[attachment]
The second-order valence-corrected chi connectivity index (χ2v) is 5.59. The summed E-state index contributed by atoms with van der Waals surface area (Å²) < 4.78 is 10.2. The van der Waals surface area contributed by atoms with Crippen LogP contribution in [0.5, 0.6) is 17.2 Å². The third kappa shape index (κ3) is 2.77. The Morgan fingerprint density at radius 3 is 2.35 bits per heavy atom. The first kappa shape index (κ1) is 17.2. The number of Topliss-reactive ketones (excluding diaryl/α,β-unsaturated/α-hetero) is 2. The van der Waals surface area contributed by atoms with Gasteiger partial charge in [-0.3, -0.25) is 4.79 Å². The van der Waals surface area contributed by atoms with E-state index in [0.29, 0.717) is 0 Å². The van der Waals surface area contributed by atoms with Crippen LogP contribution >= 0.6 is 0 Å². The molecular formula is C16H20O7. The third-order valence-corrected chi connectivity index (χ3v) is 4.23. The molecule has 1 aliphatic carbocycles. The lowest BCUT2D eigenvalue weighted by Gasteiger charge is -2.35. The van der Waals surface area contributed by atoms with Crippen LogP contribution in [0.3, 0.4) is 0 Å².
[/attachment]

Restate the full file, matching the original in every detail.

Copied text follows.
The second-order valence-corrected chi connectivity index (χ2v) is 5.59. The summed E-state index contributed by atoms with van der Waals surface area (Å²) < 4.78 is 10.2. The van der Waals surface area contributed by atoms with Crippen LogP contribution in [0.5, 0.6) is 17.2 Å². The third kappa shape index (κ3) is 2.77. The Morgan fingerprint density at radius 3 is 2.35 bits per heavy atom. The first kappa shape index (κ1) is 17.2. The number of Topliss-reactive ketones (excluding diaryl/α,β-unsaturated/α-hetero) is 2. The van der Waals surface area contributed by atoms with Gasteiger partial charge in [-0.3, -0.25) is 4.79 Å². The van der Waals surface area contributed by atoms with E-state index in [0.29, 0.717) is 0 Å². The van der Waals surface area contributed by atoms with Crippen LogP contribution >= 0.6 is 0 Å². The molecular formula is C16H20O7. The third-order valence-corrected chi connectivity index (χ3v) is 4.23. The molecule has 1 aliphatic carbocycles. The lowest BCUT2D eigenvalue weighted by Gasteiger charge is -2.35. The van der Waals surface area contributed by atoms with Crippen LogP contribution in [0.3, 0.4) is 0 Å².